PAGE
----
ZURICH (Reuters) – Swiss bank UBS on Tuesday posted a 63% rise in second-quarter net profit, as buoyant markets continued to help the world’s largest wealth manager generate higher earnings from managing money for the rich.
Second-quarter net profit of $2.01 billion, up from $1.23 billion in the same quarter a year ago, far outpaced expectations for $1.34 billion in a poll of 20 analysts compiled by the bank.
“Our growth in the second quarter was underpinned by the relationships we have built and strengthened throughout the pandemic,” Chief Executive Ralph Hamers said in a statement, adding all business divisions and regions had contributed to the rise.
“Momentum is on our side and our strategic choices and initiatives are paying off.”
Hamers, in the top role since November, has set his sights on digitalisation to help win more business from the lower echelons of the world’s well-off.
UBS is trying to improve its digital services to reach more customers outside its super-rich core client base. It sees potential for a new online platform to pull in $30 billion in the next year after being launched in May 2020, Reuters reported in June.
On Tuesday, UBS posted $25 billion in fresh fee-generating client inflows. Combined with strong markets, that helped push invested assets in its global wealth management business up by 4% sequentially to $3.2 trillion.
Trading amongst its wealthy and ultra-wealthy clients also remained strong, helping Switzerland’s biggest bank boost pre-tax profits by 47% in its flagship business, as higher lending also helped offset a drag from lower interest rates on its net interest income.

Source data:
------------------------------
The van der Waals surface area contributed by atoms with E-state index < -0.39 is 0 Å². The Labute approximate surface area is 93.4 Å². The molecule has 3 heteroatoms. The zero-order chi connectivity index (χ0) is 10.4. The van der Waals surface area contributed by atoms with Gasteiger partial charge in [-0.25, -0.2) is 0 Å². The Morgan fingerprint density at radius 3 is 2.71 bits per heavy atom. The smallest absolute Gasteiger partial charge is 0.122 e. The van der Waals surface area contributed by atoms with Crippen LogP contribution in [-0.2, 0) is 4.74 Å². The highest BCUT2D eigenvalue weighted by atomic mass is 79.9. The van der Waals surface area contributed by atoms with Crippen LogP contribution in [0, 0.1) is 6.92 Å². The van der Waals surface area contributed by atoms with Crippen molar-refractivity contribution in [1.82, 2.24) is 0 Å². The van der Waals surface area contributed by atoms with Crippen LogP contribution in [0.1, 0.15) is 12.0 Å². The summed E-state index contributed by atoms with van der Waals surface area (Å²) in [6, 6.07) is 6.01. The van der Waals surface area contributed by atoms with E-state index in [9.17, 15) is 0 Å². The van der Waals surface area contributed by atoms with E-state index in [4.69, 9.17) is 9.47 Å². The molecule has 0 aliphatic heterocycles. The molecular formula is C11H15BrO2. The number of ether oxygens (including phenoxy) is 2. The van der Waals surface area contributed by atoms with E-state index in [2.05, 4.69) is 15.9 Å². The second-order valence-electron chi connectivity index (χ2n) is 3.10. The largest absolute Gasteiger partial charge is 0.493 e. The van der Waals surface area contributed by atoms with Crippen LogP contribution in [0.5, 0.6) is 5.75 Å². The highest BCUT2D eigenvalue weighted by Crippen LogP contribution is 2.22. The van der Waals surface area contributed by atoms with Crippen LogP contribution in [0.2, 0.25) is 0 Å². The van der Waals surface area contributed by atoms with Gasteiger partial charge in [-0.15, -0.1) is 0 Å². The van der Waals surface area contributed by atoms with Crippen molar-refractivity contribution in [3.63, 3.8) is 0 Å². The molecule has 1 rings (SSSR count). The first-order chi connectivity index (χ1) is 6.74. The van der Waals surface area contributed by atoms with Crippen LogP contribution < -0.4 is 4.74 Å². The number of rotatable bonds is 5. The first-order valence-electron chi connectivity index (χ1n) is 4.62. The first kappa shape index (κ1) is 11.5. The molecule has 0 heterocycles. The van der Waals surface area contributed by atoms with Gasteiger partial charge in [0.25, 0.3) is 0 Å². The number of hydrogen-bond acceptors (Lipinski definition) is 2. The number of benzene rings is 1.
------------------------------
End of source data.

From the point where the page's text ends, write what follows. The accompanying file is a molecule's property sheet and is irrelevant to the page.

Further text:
MARKET VOLUMES DOWN
The first of the major European banks to report earnings, UBS has followed U.S. peers in smashing profit estimates. An economic recovery and a jump in dealmaking helped JPMorgan, Goldman Sachs, Citigroup and Bank of America all hoist second-quarter profits.
But trading revenue took a hit, as lenders failed to match prior-year comparables, when unprecedented volatility during the early months of the coronavirus pandemic helped drive record volumes.
UBS, similarly, saw revenue drop 14% in its global markets trading business, though the fall was less pronounced than at some U.S. lenders. It flagged that lower trading volumes could continue into the current quarter.
“We expect our revenues in the third quarter of 2021 to be influenced by seasonal factors, such as lower client activity levels compared with the second quarter of 2021,” its outlook statement said.
A surge in revenue from advising on deals helped offset the dip in markets earnings, pushing pretax profit at its investment bank up by 9% overall. Revenue from advising on mergers and acquisitions more than tripled in the second quarter, while in capital markets it was up 35%.
In Switzerland, UBS’ domestic corporate and retail banking business saw pre-tax earnings double, helped by a pickup in economic activity as its home country eased COVID-related restrictions this year.
Reporting by Brenna Hughes Neghaiwi; Editing by Kenneth Maxwell